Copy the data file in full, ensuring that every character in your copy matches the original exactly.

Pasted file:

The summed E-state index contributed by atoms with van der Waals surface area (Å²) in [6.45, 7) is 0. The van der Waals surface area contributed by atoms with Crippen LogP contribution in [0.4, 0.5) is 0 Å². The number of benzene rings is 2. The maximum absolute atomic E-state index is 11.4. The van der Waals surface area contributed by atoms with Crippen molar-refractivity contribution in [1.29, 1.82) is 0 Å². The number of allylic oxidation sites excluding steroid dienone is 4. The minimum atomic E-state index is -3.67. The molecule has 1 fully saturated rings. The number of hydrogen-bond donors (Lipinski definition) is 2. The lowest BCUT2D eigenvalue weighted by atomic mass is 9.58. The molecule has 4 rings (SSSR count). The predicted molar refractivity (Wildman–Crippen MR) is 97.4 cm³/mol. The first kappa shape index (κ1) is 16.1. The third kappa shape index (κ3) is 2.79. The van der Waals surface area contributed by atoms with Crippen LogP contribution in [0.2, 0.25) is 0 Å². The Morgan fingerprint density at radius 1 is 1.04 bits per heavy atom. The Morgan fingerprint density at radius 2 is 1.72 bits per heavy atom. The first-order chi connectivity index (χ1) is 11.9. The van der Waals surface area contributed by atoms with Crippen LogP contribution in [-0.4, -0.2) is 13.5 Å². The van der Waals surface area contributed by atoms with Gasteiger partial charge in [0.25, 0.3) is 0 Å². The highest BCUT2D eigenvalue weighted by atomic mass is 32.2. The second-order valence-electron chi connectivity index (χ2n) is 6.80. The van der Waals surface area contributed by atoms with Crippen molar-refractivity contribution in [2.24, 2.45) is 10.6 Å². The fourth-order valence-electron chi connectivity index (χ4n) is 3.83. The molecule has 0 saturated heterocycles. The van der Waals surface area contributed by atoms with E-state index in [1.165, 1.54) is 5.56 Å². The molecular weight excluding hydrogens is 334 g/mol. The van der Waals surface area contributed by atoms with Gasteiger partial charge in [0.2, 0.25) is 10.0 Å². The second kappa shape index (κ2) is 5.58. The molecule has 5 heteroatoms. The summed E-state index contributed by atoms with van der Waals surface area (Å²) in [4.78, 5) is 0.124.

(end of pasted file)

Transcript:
The summed E-state index contributed by atoms with van der Waals surface area (Å²) in [6.45, 7) is 0. The van der Waals surface area contributed by atoms with Crippen LogP contribution in [0.4, 0.5) is 0 Å². The number of benzene rings is 2. The maximum absolute atomic E-state index is 11.4. The van der Waals surface area contributed by atoms with Crippen molar-refractivity contribution in [1.29, 1.82) is 0 Å². The number of allylic oxidation sites excluding steroid dienone is 4. The minimum atomic E-state index is -3.67. The molecule has 1 fully saturated rings. The number of hydrogen-bond donors (Lipinski definition) is 2. The lowest BCUT2D eigenvalue weighted by atomic mass is 9.58. The molecule has 4 rings (SSSR count). The predicted molar refractivity (Wildman–Crippen MR) is 97.4 cm³/mol. The first kappa shape index (κ1) is 16.1. The third kappa shape index (κ3) is 2.79. The van der Waals surface area contributed by atoms with Crippen LogP contribution in [0.2, 0.25) is 0 Å². The Morgan fingerprint density at radius 1 is 1.04 bits per heavy atom. The Morgan fingerprint density at radius 2 is 1.72 bits per heavy atom. The first-order chi connectivity index (χ1) is 11.9. The van der Waals surface area contributed by atoms with Crippen LogP contribution in [-0.4, -0.2) is 13.5 Å². The van der Waals surface area contributed by atoms with Gasteiger partial charge in [0.25, 0.3) is 0 Å². The highest BCUT2D eigenvalue weighted by atomic mass is 32.2. The second-order valence-electron chi connectivity index (χ2n) is 6.80. The van der Waals surface area contributed by atoms with Crippen molar-refractivity contribution in [2.24, 2.45) is 10.6 Å². The fourth-order valence-electron chi connectivity index (χ4n) is 3.83. The molecule has 0 saturated heterocycles. The van der Waals surface area contributed by atoms with E-state index in [1.165, 1.54) is 5.56 Å². The molecular weight excluding hydrogens is 334 g/mol. The van der Waals surface area contributed by atoms with Gasteiger partial charge in [0.2, 0.25) is 10.0 Å². The second kappa shape index (κ2) is 5.58. The molecule has 5 heteroatoms. The summed E-state index contributed by atoms with van der Waals surface area (Å²) in [4.78, 5) is 0.124.